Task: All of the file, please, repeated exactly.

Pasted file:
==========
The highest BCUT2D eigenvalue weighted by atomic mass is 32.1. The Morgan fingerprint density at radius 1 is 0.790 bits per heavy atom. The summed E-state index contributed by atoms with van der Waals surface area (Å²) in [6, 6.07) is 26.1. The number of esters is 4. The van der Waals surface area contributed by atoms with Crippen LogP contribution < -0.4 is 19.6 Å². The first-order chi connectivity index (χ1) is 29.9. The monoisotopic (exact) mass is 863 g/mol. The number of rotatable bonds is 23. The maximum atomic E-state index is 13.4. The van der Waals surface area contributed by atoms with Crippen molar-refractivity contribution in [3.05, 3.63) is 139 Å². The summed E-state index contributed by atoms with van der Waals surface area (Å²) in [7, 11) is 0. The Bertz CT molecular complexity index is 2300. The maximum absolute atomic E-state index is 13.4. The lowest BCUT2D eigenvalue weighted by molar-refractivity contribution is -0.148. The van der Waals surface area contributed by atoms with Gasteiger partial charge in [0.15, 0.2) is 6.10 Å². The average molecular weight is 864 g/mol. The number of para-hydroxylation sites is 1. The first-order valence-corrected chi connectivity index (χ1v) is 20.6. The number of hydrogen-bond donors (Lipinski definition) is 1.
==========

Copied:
The highest BCUT2D eigenvalue weighted by atomic mass is 32.1. The Morgan fingerprint density at radius 1 is 0.790 bits per heavy atom. The summed E-state index contributed by atoms with van der Waals surface area (Å²) in [6, 6.07) is 26.1. The number of esters is 4. The van der Waals surface area contributed by atoms with Crippen LogP contribution < -0.4 is 19.6 Å². The first-order chi connectivity index (χ1) is 29.9. The monoisotopic (exact) mass is 863 g/mol. The number of rotatable bonds is 23. The maximum atomic E-state index is 13.4. The van der Waals surface area contributed by atoms with Crippen molar-refractivity contribution in [3.05, 3.63) is 139 Å². The summed E-state index contributed by atoms with van der Waals surface area (Å²) in [7, 11) is 0. The Bertz CT molecular complexity index is 2300. The maximum absolute atomic E-state index is 13.4. The lowest BCUT2D eigenvalue weighted by molar-refractivity contribution is -0.148. The van der Waals surface area contributed by atoms with Gasteiger partial charge in [0.15, 0.2) is 6.10 Å². The average molecular weight is 864 g/mol. The number of para-hydroxylation sites is 1. The first-order valence-corrected chi connectivity index (χ1v) is 20.6. The number of hydrogen-bond donors (Lipinski definition) is 1.